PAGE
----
Once all bets are placed each player, in turn, reveals their target card and explains why they chose the cards they drafted. After this explanation and potential discussion, they then flip over the betting pile for their colour. Starting with the first placed bet, the first player to guess the correct target takes two of the drafted cards from the active player’s area of the board, and then the second player with a right guess gets the third card. As long as at least one bet was correct, the active player gets to keep their Target card.
This continues for three rounds in total. At the end of the third round, after all scoring is complete, everyone counts up their cards and whoever has the most, wins the game.
What we thought of No Context and who should pick it up?
As expected from a party game, the actual rules in Dr. Lovenstein Presents: No Context are quite simple and easy to learn. There isn’t a lot going on here mechanically and the fun comes from the interaction of the players more than anything else.
The real fun here is the requirement that players justify their choices. As the title of the game implies, when people are drafting and placing cards, you really do have no context. When it’s not your turn, you are trying to get into the active player’s head and figure out why that person chose that card, and players choose cards for all kinds of reasons, many I found to be rather surprising.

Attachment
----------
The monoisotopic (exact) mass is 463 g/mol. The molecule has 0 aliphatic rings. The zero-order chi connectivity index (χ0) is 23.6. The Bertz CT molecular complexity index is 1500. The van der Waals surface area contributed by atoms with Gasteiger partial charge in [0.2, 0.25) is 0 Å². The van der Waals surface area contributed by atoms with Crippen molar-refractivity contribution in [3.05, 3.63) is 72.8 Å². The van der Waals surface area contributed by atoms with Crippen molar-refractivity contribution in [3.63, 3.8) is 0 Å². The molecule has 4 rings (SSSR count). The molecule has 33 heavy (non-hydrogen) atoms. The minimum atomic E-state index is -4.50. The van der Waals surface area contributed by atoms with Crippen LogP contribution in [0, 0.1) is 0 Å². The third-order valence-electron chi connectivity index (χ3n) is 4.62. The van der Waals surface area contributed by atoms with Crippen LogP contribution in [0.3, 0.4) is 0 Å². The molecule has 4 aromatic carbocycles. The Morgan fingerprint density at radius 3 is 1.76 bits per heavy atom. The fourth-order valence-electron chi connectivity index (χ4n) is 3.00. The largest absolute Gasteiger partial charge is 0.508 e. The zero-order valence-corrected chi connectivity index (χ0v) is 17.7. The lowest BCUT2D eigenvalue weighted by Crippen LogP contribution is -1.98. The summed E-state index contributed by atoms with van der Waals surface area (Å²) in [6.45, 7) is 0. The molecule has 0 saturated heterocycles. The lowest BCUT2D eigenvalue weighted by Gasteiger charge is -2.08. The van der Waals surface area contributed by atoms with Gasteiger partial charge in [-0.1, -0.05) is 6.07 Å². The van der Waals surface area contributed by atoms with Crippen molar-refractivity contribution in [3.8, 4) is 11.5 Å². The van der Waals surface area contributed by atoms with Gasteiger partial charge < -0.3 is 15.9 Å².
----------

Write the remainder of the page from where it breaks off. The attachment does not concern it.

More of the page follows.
Some players draft cards based on their predominant colour, while others chose based on the style of the art. Some players draft panels based on their own past experiences, while others only read the words. I’ve played with players that drafted based on the other cards they had already drafted and I’ve played with players who were trying to tell a story with all three cards. One game even had someone so into the webcomic theme that their thought process was that the three drafted cards were three panels in a comic with the target card as the punchline.
This method of drafting and then justifying what was drafted is the most fascinating part of this game.
I loved being able to see how different people think and what kinds of connections they made between the cards.
No Context, more than any other game we own, really highlighted how my two daughters think very differently from each other and how my one daughter, who has multiple sensory processing disorders, thinks about the world in some very unique ways.